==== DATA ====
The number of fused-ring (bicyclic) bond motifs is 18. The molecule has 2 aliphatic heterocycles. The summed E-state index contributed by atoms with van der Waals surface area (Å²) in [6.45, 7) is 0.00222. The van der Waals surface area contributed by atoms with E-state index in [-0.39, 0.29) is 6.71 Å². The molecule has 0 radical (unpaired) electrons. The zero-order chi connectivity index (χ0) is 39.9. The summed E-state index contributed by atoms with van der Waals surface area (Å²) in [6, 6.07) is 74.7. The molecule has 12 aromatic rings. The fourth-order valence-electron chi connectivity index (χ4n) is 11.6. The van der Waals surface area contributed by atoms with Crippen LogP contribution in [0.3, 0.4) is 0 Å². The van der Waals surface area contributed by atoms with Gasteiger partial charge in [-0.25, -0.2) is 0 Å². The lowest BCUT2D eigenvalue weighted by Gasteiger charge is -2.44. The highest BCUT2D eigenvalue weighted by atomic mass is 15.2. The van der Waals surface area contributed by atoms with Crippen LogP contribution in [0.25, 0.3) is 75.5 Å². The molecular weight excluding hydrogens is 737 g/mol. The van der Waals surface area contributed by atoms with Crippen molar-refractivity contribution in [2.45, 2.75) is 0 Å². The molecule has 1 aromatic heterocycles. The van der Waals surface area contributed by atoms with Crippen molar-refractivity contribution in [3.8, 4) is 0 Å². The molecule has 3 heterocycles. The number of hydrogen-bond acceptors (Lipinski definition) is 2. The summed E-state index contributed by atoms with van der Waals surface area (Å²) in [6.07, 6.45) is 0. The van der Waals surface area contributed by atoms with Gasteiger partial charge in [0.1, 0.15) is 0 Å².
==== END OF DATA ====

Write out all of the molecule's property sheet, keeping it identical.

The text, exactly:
The number of fused-ring (bicyclic) bond motifs is 18. The molecule has 2 aliphatic heterocycles. The summed E-state index contributed by atoms with van der Waals surface area (Å²) in [6.45, 7) is 0.00222. The van der Waals surface area contributed by atoms with E-state index in [-0.39, 0.29) is 6.71 Å². The molecule has 0 radical (unpaired) electrons. The zero-order chi connectivity index (χ0) is 39.9. The summed E-state index contributed by atoms with van der Waals surface area (Å²) in [6, 6.07) is 74.7. The molecule has 12 aromatic rings. The fourth-order valence-electron chi connectivity index (χ4n) is 11.6. The van der Waals surface area contributed by atoms with Crippen LogP contribution in [0.3, 0.4) is 0 Å². The van der Waals surface area contributed by atoms with Gasteiger partial charge in [-0.25, -0.2) is 0 Å². The lowest BCUT2D eigenvalue weighted by Gasteiger charge is -2.44. The highest BCUT2D eigenvalue weighted by atomic mass is 15.2. The van der Waals surface area contributed by atoms with Crippen LogP contribution in [0.25, 0.3) is 75.5 Å². The molecular weight excluding hydrogens is 737 g/mol. The van der Waals surface area contributed by atoms with Crippen molar-refractivity contribution in [2.45, 2.75) is 0 Å². The molecule has 1 aromatic heterocycles. The van der Waals surface area contributed by atoms with Crippen molar-refractivity contribution in [3.8, 4) is 0 Å². The molecule has 3 heterocycles. The number of hydrogen-bond acceptors (Lipinski definition) is 2. The summed E-state index contributed by atoms with van der Waals surface area (Å²) in [6.07, 6.45) is 0. The van der Waals surface area contributed by atoms with Gasteiger partial charge in [0.1, 0.15) is 0 Å².